“I chose to attend FSU because I knew that in doing so, I would be a part of something that meant so much more than just a university.”
There are a wealth of reasons why senior Mari Kyle chose to attend Florida State University — the academic programs, the beautiful campus and the plethora of opportunities that are available to students. However, there is one reason that made Florida State the obvious choice — the sense of belonging.
“I chose to attend FSU because I knew that in doing so, I would be a part of something that meant so much more than just a university. I would be a part of an 164-year-old family driven by the pursuit of knowledge and success.”
While working as an assistant to Professor Joelle Dietrick of the Department of Art, Kyle helped gather data for an exhibition that explored the rising statistics of homelessness and home-insecurity in the South.
“I realized for the first time that there were children just like me who didn’t have a place to go home to every night or a safe place to rest during the day,” Kyle said. “Of course, before this I had always been aware of homelessness and home insecurity, however, I was never so blatantly faced with the shocking statistics.”
Knowing she wanted to help, Kyle was faced with a predicament — what could a studio art major do to contribute to the lives of home-insecure youth? After bringing the question to Dietrick, the answer became clear.
Kyle created The Housing Crisis, a series of nonprofit, art-based workshops where she and other volunteers taught art-foundations classes at the PACE Center for Girls. After six classes, the girls began working on a mural at the PACE Center to promote the female spirit and creativity. Kyle also exhibited the girls’ work at the 621 Gallery.
“Mari Kyle has an extraordinarily warm personality that allows her to connect to people and bring out the best in them. Her work at the Pace Center for Girls exemplifies this personality trait,” Dietrick said. “It’s exciting to watch her develop with such grace and speed.”
Because of Kyle’s determination to heighten awareness of the home-insecure youth of Tallahassee, she was awarded the Public Service Research Fellowship for summer 2014. This fellowship, sponsored by the FSU Center for Undergraduate Research and Academic Engagement, allows undergraduate students to engage in research that directly benefits the community.
“These girls have experienced far more hardship in their lives than I ever had and I could not help but stand in awe of their courage,” Kyle said about working with the girls at the PACE Center. “They themselves refused to be defined by their hardships and instead made beautiful art and created incredible concepts.”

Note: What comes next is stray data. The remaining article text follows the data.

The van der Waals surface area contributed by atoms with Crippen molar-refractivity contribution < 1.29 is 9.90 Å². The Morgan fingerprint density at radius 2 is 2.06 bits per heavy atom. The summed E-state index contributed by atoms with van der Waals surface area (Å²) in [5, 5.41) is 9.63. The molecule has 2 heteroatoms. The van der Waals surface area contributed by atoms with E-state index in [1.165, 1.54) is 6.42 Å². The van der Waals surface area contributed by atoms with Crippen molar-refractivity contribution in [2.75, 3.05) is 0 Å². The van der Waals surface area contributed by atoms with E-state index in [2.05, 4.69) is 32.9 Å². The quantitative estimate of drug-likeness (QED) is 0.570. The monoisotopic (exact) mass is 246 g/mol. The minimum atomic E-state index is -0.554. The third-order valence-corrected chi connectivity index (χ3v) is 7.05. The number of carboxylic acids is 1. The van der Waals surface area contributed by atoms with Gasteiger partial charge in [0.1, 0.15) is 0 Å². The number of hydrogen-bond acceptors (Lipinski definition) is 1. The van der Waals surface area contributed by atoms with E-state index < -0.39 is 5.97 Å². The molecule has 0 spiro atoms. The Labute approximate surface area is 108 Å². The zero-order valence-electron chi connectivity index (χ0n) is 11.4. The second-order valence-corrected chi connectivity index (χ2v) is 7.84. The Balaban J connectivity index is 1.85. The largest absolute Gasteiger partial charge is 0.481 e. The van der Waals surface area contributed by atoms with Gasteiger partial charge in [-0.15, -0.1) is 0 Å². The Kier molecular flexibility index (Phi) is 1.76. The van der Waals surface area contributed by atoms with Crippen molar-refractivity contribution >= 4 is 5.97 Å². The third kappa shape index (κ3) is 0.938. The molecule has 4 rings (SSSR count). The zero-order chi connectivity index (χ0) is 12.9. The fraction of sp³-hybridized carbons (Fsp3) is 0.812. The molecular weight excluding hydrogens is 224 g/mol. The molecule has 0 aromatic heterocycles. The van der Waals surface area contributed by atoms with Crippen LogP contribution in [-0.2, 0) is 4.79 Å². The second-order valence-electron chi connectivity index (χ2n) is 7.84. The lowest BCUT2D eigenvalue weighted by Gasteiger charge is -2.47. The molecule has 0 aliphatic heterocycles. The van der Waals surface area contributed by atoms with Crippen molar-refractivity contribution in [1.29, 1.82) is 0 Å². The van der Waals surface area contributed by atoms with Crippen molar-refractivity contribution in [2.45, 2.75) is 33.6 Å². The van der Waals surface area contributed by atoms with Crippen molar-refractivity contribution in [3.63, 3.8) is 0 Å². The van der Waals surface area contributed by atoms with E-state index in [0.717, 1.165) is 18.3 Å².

As part of the Undergraduate Research Opportunities Program, Kyle participated in the Art + Feminism project that researched the acceptance of female artists in the contemporary art world. She created a list of museums that was ranked by prominence and the current count of exhibitions by female artists.
This project was taken a step further when Kyle decided to direct the Women + Art Wikipedia Edit-a-thon for Florida State. This nationwide event sought to bring attention to the fact that there were very few Wikipedia entries that commemorate female contemporary artists.
“The event was created so that people could gather together and have fun while updating Wikipedia with new female artists and raise awareness for the unsung female heroes of modern art,” Kyle said.
Currently, Kyle is working to complete her Honors in the Major thesis on virtual reality technology. Her project, Building Worlds: Creating an Affordable and Efficient Virtual Reality, focuses on methods that transform two-dimensional video games into reality. She hopes to defy the stigma associated with video games and virtual reality technology by showing that they, too, can contribute to society.
Upon graduating, Kyle would like to move back to her hometown of Tokyo, as it is one of the leaders in virtual reality technology. However, she also has hopes of exploring the unique and rich culture of Moscow. Kyle plans to continue The Housing Crisis project, as well.
By Kate Mueller, University Communications Intern
Produced by the offices of Information Technology Services, the Provost, Student Affairs, Undergraduate Studies and University Communications.